COUNTERING COMPREHENSIVE COERCION offers policymakers a better understanding of the threat they face. It argues that Russian and Chinese malign activities should be viewed part of a unique form of authoritarian political warfare: comprehensive coercion. Unlike most Western nations, Russia and China have long histories of engaging in political warfare, deep insecurities that have driven them to embrace a particularly aggressive brand of political warfare, and highly centralized governments that enable them to integrate and coordinate the diverse elements of political warfare campaigns.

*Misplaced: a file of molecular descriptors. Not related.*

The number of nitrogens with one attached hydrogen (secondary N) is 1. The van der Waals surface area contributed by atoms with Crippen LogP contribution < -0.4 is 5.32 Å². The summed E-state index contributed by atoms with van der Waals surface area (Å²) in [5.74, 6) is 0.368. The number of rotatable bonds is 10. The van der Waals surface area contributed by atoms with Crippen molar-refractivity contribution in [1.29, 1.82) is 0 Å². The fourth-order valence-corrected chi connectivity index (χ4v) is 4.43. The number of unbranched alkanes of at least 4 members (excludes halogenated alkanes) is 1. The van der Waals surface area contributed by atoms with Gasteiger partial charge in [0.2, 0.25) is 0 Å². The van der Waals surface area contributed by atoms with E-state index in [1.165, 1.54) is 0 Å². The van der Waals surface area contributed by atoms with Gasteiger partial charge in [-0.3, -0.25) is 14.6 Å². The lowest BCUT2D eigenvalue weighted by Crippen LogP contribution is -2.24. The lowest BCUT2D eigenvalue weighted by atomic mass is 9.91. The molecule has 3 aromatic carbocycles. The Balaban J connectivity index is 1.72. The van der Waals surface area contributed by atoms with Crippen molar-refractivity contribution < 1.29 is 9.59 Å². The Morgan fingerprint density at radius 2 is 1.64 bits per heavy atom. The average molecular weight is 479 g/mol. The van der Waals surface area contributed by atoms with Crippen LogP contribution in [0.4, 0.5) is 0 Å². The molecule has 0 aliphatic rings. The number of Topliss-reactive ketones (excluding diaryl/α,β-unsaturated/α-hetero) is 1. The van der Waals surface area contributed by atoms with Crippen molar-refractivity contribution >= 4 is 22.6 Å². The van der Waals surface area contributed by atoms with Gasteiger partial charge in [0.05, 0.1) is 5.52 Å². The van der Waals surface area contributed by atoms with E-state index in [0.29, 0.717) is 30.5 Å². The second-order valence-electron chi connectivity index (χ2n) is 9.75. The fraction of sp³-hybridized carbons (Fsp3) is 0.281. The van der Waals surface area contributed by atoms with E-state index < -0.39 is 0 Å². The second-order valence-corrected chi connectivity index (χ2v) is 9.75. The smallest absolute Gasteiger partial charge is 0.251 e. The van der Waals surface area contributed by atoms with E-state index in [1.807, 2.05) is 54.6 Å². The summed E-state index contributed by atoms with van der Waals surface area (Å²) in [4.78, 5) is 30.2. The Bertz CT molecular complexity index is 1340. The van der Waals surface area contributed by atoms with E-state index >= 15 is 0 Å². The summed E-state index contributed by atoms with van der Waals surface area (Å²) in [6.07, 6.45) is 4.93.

Meanwhile, democratic nations are particularly vulnerable to comprehensive coercion because the open nature of their societies provides many pathways for rivals to shape and influence, while gaps and seams across government agencies can make an effective response difficult to mount. Nevertheless, COUNTERING COMPREHENSIVE COERCION also highlights how the targets of authoritarian political warfare campaigns can better position themselves to compete, not only by reducing their vulnerability but also by adopting more forward-leaning measures of their own.